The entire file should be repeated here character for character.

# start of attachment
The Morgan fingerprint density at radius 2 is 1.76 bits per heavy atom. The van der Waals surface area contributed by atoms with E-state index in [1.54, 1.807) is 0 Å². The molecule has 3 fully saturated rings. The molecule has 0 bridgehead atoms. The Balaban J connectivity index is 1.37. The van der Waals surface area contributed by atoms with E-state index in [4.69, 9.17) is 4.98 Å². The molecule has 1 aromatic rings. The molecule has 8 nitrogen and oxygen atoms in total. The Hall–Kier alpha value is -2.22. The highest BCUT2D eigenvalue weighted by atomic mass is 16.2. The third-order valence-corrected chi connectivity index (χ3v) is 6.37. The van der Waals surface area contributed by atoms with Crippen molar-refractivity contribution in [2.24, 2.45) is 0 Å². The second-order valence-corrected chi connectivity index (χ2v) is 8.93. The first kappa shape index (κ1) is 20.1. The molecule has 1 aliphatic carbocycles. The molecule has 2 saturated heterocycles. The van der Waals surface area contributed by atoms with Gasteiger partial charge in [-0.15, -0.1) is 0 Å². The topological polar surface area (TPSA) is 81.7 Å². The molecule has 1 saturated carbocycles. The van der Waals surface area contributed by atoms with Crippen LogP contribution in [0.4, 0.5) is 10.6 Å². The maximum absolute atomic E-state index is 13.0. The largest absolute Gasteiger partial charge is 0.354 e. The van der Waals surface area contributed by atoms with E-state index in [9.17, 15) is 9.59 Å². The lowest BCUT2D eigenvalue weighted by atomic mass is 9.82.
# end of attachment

The Morgan fingerprint density at radius 2 is 1.76 bits per heavy atom. The van der Waals surface area contributed by atoms with E-state index in [1.54, 1.807) is 0 Å². The molecule has 3 fully saturated rings. The molecule has 0 bridgehead atoms. The Balaban J connectivity index is 1.37. The van der Waals surface area contributed by atoms with E-state index in [4.69, 9.17) is 4.98 Å². The molecule has 1 aromatic rings. The molecule has 8 nitrogen and oxygen atoms in total. The Hall–Kier alpha value is -2.22. The highest BCUT2D eigenvalue weighted by atomic mass is 16.2. The third-order valence-corrected chi connectivity index (χ3v) is 6.37. The van der Waals surface area contributed by atoms with Crippen molar-refractivity contribution in [2.24, 2.45) is 0 Å². The second-order valence-corrected chi connectivity index (χ2v) is 8.93. The first kappa shape index (κ1) is 20.1. The molecule has 1 aliphatic carbocycles. The molecule has 2 saturated heterocycles. The van der Waals surface area contributed by atoms with Gasteiger partial charge in [-0.15, -0.1) is 0 Å². The topological polar surface area (TPSA) is 81.7 Å². The molecule has 1 saturated carbocycles. The van der Waals surface area contributed by atoms with Crippen LogP contribution in [0.4, 0.5) is 10.6 Å². The maximum absolute atomic E-state index is 13.0. The largest absolute Gasteiger partial charge is 0.354 e. The van der Waals surface area contributed by atoms with E-state index in [9.17, 15) is 9.59 Å². The lowest BCUT2D eigenvalue weighted by atomic mass is 9.82.